(Coutances(?): ca. 1420). 170 x 114 mm. (6 3/4" x 4 1/2"). Single column, verso with 14 lines in a gothic bookhand.

Attractively matted. Rubrics in red, six one-line initials in gold on blue and pink ground, one three-line initial painted pink and filled with curling ivy on a gilt ground, A HALF-PAGE MINIATURE OF A FUNERAL PROCESSION SURROUNDED BY A FULL BORDER of colorful acanthus leaves and vinestems with gold leaves, verso with a three-quarter border similarly decorated, pink and blue line fillers punctuated with gold. A touch of mild soiling to vellum and gilt a tiny bit rubbed in places, fore-edge just cutting into vinestem border on recto, face of one of the coffin bearers slightly chipped, but A FINE SPECIMEN, the gilt and color bright and well-preserved.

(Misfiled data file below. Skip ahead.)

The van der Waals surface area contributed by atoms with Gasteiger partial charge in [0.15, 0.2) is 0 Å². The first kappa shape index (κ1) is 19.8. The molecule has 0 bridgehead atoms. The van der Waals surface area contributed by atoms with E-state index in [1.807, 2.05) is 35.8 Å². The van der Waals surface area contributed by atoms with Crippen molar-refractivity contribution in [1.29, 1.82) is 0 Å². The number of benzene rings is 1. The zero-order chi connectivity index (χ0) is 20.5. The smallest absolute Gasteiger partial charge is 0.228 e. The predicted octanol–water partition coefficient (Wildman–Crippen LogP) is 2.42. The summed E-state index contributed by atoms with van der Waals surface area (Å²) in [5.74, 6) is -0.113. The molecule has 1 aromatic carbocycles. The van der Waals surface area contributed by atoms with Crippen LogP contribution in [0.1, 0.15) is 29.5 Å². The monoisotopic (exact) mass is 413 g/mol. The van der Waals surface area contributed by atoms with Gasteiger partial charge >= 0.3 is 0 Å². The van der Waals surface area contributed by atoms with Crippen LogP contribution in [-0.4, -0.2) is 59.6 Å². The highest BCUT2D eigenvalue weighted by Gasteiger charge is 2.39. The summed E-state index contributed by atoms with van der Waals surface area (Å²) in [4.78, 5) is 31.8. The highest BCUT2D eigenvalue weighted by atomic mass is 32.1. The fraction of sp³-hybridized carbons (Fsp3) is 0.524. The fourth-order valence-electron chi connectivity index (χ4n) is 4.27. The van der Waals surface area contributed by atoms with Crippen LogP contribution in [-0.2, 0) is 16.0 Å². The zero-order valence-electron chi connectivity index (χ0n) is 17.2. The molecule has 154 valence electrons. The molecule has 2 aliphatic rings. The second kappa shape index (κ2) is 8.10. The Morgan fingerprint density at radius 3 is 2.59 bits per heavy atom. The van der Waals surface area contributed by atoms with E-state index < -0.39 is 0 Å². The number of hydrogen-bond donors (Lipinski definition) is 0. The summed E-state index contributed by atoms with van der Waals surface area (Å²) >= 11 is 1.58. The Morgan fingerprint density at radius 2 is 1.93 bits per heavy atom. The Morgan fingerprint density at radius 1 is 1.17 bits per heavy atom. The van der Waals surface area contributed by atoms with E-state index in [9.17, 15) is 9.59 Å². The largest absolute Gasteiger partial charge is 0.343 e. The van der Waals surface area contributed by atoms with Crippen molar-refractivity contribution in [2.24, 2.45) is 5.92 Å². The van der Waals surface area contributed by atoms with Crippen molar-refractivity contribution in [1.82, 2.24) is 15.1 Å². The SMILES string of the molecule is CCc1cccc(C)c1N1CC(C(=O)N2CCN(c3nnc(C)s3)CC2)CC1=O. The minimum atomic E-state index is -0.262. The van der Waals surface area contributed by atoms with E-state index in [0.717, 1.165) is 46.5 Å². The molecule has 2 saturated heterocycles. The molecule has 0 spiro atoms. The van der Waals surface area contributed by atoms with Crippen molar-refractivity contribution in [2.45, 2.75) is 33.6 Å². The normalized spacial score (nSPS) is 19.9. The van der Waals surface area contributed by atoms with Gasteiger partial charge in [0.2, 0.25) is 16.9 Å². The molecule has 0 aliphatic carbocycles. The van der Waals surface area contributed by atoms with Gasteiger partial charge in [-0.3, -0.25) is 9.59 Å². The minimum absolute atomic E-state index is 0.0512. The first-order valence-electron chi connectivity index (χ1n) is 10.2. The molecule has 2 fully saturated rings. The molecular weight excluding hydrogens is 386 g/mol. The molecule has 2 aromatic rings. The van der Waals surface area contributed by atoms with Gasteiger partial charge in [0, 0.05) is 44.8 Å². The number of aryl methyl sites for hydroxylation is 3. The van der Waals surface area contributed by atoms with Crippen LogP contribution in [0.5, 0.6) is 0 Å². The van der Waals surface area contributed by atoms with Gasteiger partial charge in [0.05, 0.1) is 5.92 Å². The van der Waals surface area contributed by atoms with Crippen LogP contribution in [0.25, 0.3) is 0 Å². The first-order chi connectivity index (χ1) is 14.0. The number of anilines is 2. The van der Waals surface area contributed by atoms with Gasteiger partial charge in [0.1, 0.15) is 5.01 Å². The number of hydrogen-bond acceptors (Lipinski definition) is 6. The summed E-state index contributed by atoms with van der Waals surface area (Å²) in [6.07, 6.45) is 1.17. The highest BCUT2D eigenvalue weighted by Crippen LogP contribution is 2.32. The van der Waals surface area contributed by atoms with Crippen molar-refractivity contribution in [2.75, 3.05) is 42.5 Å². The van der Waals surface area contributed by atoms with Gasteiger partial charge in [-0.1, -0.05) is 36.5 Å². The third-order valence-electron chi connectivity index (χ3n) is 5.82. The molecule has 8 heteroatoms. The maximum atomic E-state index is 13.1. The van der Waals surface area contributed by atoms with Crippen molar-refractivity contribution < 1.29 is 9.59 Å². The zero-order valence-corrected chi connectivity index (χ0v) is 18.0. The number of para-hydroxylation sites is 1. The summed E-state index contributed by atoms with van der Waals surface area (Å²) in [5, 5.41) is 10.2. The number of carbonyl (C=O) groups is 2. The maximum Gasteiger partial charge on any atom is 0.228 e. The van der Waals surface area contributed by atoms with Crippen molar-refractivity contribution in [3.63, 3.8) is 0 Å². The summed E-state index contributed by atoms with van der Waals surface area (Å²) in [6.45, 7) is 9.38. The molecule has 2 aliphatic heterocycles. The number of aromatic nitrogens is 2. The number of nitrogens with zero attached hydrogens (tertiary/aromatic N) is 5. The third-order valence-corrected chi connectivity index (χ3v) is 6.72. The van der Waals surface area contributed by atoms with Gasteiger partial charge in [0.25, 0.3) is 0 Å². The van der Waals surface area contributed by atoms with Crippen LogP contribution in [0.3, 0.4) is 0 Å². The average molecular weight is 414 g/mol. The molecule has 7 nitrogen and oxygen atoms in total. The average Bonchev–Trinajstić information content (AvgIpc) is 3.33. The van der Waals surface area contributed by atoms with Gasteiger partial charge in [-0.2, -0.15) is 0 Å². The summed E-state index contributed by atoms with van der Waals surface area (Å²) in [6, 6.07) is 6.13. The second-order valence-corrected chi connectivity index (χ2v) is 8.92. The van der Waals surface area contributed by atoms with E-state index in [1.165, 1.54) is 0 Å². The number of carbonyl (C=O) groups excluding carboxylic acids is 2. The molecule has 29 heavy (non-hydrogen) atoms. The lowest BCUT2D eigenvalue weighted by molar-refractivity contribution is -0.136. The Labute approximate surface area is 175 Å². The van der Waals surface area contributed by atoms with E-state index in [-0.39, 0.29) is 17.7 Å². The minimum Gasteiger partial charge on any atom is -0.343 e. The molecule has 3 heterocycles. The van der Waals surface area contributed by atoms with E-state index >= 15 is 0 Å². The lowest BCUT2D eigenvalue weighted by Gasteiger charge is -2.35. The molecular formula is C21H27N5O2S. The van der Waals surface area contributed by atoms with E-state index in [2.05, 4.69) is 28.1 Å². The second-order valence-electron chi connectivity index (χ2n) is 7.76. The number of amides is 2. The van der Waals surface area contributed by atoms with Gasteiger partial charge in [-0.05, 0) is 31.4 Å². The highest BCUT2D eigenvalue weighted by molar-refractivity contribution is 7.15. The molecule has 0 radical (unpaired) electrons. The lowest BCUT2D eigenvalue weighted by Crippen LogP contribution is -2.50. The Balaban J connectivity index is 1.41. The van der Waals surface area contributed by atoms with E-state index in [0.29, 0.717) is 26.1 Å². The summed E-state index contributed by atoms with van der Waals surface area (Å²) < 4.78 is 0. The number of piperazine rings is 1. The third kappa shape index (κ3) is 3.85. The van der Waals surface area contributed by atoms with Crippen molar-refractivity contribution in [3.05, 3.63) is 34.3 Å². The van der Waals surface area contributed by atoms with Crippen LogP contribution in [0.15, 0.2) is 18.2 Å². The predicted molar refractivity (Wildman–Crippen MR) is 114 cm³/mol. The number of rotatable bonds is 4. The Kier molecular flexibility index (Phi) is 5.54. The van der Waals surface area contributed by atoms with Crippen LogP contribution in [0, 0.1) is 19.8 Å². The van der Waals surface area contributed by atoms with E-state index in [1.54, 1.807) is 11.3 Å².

Apart from those relatively few copies with illustrated calendars, the miniatures found in Books of Hours are almost entirely devoted to retrospective Bible scenes that are obviously outside the experience of the illuminator; it is only in the present kind of funeral scene at the beginning of the Office of the Dead that we can see a contemporaneous rendering of a scene from the daily life of the Middle Ages. Miniatures that begin the Office of the Dead vary more in iconographic terms than any of the others that recur in the Book of Hours, and while our painting is typical in subject matter and design, it is unusual in a few different ways. The depiction of the coffin in transit between the church and the graveyard is rarely found in similar images opening the Office of the Dead; the young boy ringing bells at the head of the group and spade and hoe laid upon the open grave are similarly uncommon details. The black sky with gilt detailing, matching the cloth laid upon the coffin, is perhaps the most striking and notable detail here--a fittingly somber shade to match the grief stricken looks upon the faces of the monks. The parent manuscript from which this leaf came was sold at Sotheby's in 1982 (and subsequently broken up). It was written for the Use of Coutances in Normandy, and its calendar contained several dates of importance to the region, including the dedication of the Coutances Cathedral, making it highly likely that the manuscript originated in this area. Beyond its unusual details and origins, this leaf is an excellent example of a high quality provincial manuscript, and the profusion of gold points to a patron of means.